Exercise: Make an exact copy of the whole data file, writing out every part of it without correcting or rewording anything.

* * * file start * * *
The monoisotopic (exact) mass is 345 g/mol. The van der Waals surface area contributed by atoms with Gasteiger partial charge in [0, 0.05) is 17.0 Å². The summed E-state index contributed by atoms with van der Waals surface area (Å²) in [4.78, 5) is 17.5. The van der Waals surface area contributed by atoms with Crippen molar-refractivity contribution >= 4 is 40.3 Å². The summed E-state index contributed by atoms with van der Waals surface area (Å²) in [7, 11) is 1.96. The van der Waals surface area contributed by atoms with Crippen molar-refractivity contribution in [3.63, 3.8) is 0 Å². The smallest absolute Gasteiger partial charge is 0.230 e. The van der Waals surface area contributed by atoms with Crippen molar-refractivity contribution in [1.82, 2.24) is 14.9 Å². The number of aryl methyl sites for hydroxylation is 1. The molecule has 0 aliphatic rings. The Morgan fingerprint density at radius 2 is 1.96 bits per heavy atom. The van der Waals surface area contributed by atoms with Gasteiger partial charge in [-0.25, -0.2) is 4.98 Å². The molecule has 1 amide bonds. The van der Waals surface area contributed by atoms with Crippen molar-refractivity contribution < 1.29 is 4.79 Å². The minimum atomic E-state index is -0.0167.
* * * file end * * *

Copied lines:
The monoisotopic (exact) mass is 345 g/mol. The van der Waals surface area contributed by atoms with Gasteiger partial charge in [0, 0.05) is 17.0 Å². The summed E-state index contributed by atoms with van der Waals surface area (Å²) in [4.78, 5) is 17.5. The van der Waals surface area contributed by atoms with Crippen molar-refractivity contribution >= 4 is 40.3 Å². The summed E-state index contributed by atoms with van der Waals surface area (Å²) in [7, 11) is 1.96. The van der Waals surface area contributed by atoms with Crippen molar-refractivity contribution in [3.63, 3.8) is 0 Å². The smallest absolute Gasteiger partial charge is 0.230 e. The van der Waals surface area contributed by atoms with Crippen molar-refractivity contribution in [1.82, 2.24) is 14.9 Å². The number of aryl methyl sites for hydroxylation is 1. The molecule has 0 aliphatic rings. The Morgan fingerprint density at radius 2 is 1.96 bits per heavy atom. The van der Waals surface area contributed by atoms with Gasteiger partial charge in [-0.25, -0.2) is 4.98 Å². The molecule has 1 amide bonds. The van der Waals surface area contributed by atoms with Crippen molar-refractivity contribution < 1.29 is 4.79 Å². The minimum atomic E-state index is -0.0167.